U.S. siding with Saudis makes it ‘de facto allies of al-Qaida’
For a month now, the Saudi air force has been bombing Yemen to reverse a takeover of that nation of 25 million by Houthi rebels, and reinstall a president who fled his country and is residing in Riyadh.
The Saudis have hit airfields, armor and arms depots, and caused a humanitarian catastrophe. Nearly 1,000 dead, 3,500 wounded and tens of thousands homeless. The poorest nation in the Arab world is near collapse. Dependent upon imported food, Yemen faces malnutrition and starvation.
And the United States has been an accomplice in the Saudi bombing of Yemen.
Why? Why is Yemen’s civil war America’s war?
What did the Houthis ever do to us?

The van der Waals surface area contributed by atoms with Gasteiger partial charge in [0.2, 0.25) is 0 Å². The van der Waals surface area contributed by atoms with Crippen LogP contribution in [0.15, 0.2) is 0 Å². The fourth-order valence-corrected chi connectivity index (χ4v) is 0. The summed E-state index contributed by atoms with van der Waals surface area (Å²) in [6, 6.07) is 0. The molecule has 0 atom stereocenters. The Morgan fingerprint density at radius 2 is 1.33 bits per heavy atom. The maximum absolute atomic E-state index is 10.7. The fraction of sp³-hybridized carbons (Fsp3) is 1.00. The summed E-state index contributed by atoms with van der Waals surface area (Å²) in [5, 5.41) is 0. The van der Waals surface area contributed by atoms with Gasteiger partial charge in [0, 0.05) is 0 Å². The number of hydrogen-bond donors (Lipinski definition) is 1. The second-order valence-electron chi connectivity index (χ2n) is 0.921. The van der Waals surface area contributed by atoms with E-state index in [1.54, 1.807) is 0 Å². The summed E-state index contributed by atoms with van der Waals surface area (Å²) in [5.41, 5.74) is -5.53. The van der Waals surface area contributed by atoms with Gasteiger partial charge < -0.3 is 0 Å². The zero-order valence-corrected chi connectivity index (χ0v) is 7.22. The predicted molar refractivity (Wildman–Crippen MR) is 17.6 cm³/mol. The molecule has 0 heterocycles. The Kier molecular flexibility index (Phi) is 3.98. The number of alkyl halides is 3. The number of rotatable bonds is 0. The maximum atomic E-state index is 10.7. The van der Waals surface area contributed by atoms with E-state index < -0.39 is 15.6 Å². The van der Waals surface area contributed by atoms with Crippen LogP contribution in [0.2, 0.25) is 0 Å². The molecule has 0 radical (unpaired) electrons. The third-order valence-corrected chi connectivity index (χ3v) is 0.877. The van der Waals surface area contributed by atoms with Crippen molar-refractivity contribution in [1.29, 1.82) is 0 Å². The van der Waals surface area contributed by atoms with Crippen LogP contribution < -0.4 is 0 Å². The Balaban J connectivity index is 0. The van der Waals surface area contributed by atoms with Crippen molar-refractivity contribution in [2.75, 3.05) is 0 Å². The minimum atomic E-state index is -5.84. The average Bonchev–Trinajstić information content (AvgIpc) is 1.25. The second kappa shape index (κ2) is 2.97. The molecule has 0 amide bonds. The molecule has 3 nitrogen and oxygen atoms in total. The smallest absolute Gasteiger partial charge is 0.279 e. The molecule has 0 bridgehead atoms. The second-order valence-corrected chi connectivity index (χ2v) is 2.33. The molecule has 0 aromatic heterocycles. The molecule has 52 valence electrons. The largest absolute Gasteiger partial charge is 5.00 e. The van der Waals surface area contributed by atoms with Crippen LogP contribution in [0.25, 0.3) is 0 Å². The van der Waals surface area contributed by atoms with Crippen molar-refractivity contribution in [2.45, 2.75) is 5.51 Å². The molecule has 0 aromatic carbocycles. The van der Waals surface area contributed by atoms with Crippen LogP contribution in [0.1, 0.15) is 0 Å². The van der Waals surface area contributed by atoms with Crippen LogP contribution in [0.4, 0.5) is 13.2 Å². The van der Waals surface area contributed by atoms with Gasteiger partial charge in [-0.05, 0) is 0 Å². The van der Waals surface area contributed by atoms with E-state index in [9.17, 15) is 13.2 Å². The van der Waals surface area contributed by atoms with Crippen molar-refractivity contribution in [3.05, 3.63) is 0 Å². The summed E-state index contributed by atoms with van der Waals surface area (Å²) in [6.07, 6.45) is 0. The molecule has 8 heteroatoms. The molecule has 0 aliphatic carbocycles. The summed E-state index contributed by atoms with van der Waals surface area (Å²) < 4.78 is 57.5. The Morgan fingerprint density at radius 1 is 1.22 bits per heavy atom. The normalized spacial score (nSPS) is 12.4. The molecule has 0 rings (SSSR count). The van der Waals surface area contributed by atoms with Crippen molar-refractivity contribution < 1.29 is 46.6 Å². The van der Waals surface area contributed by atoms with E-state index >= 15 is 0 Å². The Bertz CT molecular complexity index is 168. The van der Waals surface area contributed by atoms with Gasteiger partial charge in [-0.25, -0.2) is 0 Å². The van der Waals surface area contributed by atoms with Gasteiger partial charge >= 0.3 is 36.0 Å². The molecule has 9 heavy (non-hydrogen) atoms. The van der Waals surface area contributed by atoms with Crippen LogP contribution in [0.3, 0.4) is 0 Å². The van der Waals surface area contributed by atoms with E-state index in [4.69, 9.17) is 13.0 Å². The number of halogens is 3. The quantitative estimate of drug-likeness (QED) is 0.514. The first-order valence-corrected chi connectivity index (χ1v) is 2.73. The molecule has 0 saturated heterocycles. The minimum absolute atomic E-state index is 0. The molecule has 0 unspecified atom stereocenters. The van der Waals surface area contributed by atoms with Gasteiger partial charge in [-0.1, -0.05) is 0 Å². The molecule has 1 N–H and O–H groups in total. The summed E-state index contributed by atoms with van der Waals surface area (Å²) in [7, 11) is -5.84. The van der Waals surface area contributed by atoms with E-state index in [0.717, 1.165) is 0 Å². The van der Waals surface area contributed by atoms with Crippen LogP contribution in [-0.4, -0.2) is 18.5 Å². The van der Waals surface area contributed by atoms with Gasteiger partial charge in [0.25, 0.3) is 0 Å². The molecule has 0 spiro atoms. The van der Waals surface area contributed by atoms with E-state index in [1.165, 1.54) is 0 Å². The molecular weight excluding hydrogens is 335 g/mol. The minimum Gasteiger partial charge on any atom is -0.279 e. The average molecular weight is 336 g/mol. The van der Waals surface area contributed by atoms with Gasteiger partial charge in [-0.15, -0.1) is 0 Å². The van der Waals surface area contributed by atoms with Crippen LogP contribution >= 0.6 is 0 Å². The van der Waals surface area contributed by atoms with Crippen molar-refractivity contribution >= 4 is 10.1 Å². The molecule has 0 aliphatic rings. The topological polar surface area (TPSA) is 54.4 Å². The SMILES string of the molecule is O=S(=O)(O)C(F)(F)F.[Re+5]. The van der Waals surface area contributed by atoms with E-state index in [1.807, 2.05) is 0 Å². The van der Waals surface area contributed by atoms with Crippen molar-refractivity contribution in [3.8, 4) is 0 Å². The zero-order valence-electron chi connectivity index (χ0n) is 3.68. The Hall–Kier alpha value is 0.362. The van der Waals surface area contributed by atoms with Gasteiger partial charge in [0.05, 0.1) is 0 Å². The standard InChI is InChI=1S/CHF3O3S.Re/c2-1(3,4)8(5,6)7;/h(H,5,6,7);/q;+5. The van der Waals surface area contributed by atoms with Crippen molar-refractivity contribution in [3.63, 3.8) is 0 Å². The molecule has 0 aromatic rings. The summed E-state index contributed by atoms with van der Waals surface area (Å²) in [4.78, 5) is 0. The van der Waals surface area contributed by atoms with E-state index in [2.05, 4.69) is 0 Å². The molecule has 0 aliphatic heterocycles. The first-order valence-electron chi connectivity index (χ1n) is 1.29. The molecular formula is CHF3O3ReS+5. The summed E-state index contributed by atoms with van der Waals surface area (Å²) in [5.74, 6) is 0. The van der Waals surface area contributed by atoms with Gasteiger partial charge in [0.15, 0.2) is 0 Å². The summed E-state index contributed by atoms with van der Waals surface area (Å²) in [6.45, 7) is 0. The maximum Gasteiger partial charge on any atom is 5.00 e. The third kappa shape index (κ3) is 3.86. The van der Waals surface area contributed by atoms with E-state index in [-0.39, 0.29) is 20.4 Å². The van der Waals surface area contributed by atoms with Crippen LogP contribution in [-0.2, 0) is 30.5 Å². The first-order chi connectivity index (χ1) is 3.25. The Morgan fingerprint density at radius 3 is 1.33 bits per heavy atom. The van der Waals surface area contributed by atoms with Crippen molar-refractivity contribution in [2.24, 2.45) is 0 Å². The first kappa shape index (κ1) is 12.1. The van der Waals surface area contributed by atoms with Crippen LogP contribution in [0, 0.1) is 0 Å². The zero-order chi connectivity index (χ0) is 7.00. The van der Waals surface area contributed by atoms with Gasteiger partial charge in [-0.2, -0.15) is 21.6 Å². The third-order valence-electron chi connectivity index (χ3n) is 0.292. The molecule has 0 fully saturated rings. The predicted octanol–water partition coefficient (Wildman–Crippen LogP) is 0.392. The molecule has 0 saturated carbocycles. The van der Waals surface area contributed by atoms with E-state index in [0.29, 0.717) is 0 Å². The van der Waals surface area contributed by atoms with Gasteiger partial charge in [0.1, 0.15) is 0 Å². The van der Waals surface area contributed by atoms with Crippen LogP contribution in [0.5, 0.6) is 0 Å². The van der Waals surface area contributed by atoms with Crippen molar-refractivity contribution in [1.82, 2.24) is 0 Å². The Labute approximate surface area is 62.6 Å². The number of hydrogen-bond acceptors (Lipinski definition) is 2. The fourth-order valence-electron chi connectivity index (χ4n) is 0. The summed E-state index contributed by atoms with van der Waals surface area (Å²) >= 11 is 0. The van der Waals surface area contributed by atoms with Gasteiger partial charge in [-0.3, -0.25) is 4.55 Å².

While they bear us no love, their Houthi rebellion was an uprising against a pair of autocrats who had been imposed upon them, and against al-Qaida in the Arabian Peninsula.
The Houthis’ main enemy, AQAP, is America’s worst enemy.
Why are we, then, making ourselves de facto allies of al-Qaida?
For while the Saudis have been bombing the Houthis, easing the pressure on al-Qaida, AQAP effected a prison break of 270 inmates, including scores of terrorists, and seized the port of Mukalla.
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